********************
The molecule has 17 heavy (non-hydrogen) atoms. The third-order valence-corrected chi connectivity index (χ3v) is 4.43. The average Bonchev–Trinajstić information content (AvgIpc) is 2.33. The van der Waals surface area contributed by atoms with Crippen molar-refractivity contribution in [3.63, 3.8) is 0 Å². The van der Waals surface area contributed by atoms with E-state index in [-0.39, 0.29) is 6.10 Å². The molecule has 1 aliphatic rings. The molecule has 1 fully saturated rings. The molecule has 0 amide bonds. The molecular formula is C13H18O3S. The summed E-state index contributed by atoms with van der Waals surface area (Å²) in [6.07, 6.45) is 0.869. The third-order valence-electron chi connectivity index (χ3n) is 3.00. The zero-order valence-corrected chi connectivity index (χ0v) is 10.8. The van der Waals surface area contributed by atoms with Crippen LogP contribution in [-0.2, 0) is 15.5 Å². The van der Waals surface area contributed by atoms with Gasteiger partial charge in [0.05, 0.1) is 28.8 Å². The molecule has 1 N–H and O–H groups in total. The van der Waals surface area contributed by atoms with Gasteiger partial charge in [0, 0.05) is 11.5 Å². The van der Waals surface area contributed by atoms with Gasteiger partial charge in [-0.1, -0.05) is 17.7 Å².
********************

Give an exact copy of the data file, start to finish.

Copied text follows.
The molecule has 17 heavy (non-hydrogen) atoms. The third-order valence-corrected chi connectivity index (χ3v) is 4.43. The average Bonchev–Trinajstić information content (AvgIpc) is 2.33. The van der Waals surface area contributed by atoms with Crippen molar-refractivity contribution in [3.63, 3.8) is 0 Å². The van der Waals surface area contributed by atoms with E-state index in [-0.39, 0.29) is 6.10 Å². The molecule has 1 aliphatic rings. The molecule has 1 fully saturated rings. The molecule has 0 amide bonds. The molecular formula is C13H18O3S. The summed E-state index contributed by atoms with van der Waals surface area (Å²) in [6.07, 6.45) is 0.869. The third-order valence-electron chi connectivity index (χ3n) is 3.00. The zero-order valence-corrected chi connectivity index (χ0v) is 10.8. The van der Waals surface area contributed by atoms with Crippen LogP contribution in [-0.2, 0) is 15.5 Å². The van der Waals surface area contributed by atoms with Gasteiger partial charge in [0.05, 0.1) is 28.8 Å². The molecule has 1 N–H and O–H groups in total. The van der Waals surface area contributed by atoms with Gasteiger partial charge in [0, 0.05) is 11.5 Å². The van der Waals surface area contributed by atoms with Gasteiger partial charge in [-0.1, -0.05) is 17.7 Å².